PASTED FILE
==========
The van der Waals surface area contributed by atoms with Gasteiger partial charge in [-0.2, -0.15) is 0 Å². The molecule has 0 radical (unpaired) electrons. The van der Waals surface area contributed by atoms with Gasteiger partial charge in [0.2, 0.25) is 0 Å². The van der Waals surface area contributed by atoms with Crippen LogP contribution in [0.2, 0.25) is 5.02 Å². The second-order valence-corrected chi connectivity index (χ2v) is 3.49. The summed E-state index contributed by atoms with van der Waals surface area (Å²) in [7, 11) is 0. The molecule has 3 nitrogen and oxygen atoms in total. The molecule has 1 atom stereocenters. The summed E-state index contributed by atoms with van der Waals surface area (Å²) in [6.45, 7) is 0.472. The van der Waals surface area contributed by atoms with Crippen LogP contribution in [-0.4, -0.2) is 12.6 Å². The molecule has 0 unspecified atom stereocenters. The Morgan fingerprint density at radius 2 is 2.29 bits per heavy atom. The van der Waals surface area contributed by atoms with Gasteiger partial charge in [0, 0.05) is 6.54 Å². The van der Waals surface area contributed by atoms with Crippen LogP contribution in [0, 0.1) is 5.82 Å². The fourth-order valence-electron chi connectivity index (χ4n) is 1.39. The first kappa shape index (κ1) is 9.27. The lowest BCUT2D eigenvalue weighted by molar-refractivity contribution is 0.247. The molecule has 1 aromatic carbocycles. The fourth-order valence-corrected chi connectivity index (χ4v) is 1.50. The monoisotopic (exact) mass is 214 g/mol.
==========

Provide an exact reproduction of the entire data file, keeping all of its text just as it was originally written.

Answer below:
The van der Waals surface area contributed by atoms with Gasteiger partial charge in [-0.2, -0.15) is 0 Å². The molecule has 0 radical (unpaired) electrons. The van der Waals surface area contributed by atoms with Gasteiger partial charge in [0.2, 0.25) is 0 Å². The van der Waals surface area contributed by atoms with Crippen LogP contribution in [0.2, 0.25) is 5.02 Å². The second-order valence-corrected chi connectivity index (χ2v) is 3.49. The summed E-state index contributed by atoms with van der Waals surface area (Å²) in [7, 11) is 0. The molecule has 3 nitrogen and oxygen atoms in total. The molecule has 1 atom stereocenters. The summed E-state index contributed by atoms with van der Waals surface area (Å²) in [6.45, 7) is 0.472. The van der Waals surface area contributed by atoms with Crippen LogP contribution in [-0.4, -0.2) is 12.6 Å². The molecule has 0 unspecified atom stereocenters. The Morgan fingerprint density at radius 2 is 2.29 bits per heavy atom. The van der Waals surface area contributed by atoms with Gasteiger partial charge in [0, 0.05) is 6.54 Å². The van der Waals surface area contributed by atoms with Crippen LogP contribution in [0, 0.1) is 5.82 Å². The fourth-order valence-electron chi connectivity index (χ4n) is 1.39. The first kappa shape index (κ1) is 9.27. The lowest BCUT2D eigenvalue weighted by molar-refractivity contribution is 0.247. The molecule has 1 aromatic carbocycles. The fourth-order valence-corrected chi connectivity index (χ4v) is 1.50. The monoisotopic (exact) mass is 214 g/mol.